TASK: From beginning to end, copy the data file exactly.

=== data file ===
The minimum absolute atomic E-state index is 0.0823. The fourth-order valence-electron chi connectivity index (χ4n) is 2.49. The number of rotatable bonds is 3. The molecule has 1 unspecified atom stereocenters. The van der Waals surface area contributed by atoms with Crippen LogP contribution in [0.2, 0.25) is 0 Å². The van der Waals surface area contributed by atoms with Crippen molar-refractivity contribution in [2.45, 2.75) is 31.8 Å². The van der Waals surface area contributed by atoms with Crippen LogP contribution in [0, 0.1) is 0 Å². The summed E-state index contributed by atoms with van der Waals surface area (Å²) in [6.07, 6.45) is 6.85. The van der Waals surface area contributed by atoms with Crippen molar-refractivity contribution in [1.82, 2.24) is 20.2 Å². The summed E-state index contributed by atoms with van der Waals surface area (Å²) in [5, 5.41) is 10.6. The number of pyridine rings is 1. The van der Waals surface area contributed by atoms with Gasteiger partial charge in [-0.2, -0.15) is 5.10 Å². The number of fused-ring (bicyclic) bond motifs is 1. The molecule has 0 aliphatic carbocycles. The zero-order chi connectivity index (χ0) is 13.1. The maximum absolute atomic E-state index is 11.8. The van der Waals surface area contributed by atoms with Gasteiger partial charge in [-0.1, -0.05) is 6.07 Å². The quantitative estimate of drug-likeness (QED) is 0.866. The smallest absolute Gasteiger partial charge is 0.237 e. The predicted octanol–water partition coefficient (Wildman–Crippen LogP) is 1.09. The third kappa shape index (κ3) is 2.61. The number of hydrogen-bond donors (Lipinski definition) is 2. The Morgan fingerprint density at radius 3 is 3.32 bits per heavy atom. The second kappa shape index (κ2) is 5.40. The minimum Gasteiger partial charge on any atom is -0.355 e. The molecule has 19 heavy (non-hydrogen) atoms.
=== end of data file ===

The minimum absolute atomic E-state index is 0.0823. The fourth-order valence-electron chi connectivity index (χ4n) is 2.49. The number of rotatable bonds is 3. The molecule has 1 unspecified atom stereocenters. The van der Waals surface area contributed by atoms with Crippen LogP contribution in [0.2, 0.25) is 0 Å². The van der Waals surface area contributed by atoms with Crippen molar-refractivity contribution in [2.45, 2.75) is 31.8 Å². The van der Waals surface area contributed by atoms with Crippen LogP contribution in [0, 0.1) is 0 Å². The summed E-state index contributed by atoms with van der Waals surface area (Å²) in [6.07, 6.45) is 6.85. The van der Waals surface area contributed by atoms with Crippen molar-refractivity contribution in [1.82, 2.24) is 20.2 Å². The summed E-state index contributed by atoms with van der Waals surface area (Å²) in [5, 5.41) is 10.6. The number of pyridine rings is 1. The van der Waals surface area contributed by atoms with Gasteiger partial charge in [-0.2, -0.15) is 5.10 Å². The number of fused-ring (bicyclic) bond motifs is 1. The molecule has 0 aliphatic carbocycles. The zero-order chi connectivity index (χ0) is 13.1. The maximum absolute atomic E-state index is 11.8. The van der Waals surface area contributed by atoms with Gasteiger partial charge in [-0.1, -0.05) is 6.07 Å². The quantitative estimate of drug-likeness (QED) is 0.866. The smallest absolute Gasteiger partial charge is 0.237 e. The predicted octanol–water partition coefficient (Wildman–Crippen LogP) is 1.09. The third kappa shape index (κ3) is 2.61. The number of hydrogen-bond donors (Lipinski definition) is 2. The Morgan fingerprint density at radius 3 is 3.32 bits per heavy atom. The second kappa shape index (κ2) is 5.40. The minimum Gasteiger partial charge on any atom is -0.355 e. The molecule has 19 heavy (non-hydrogen) atoms.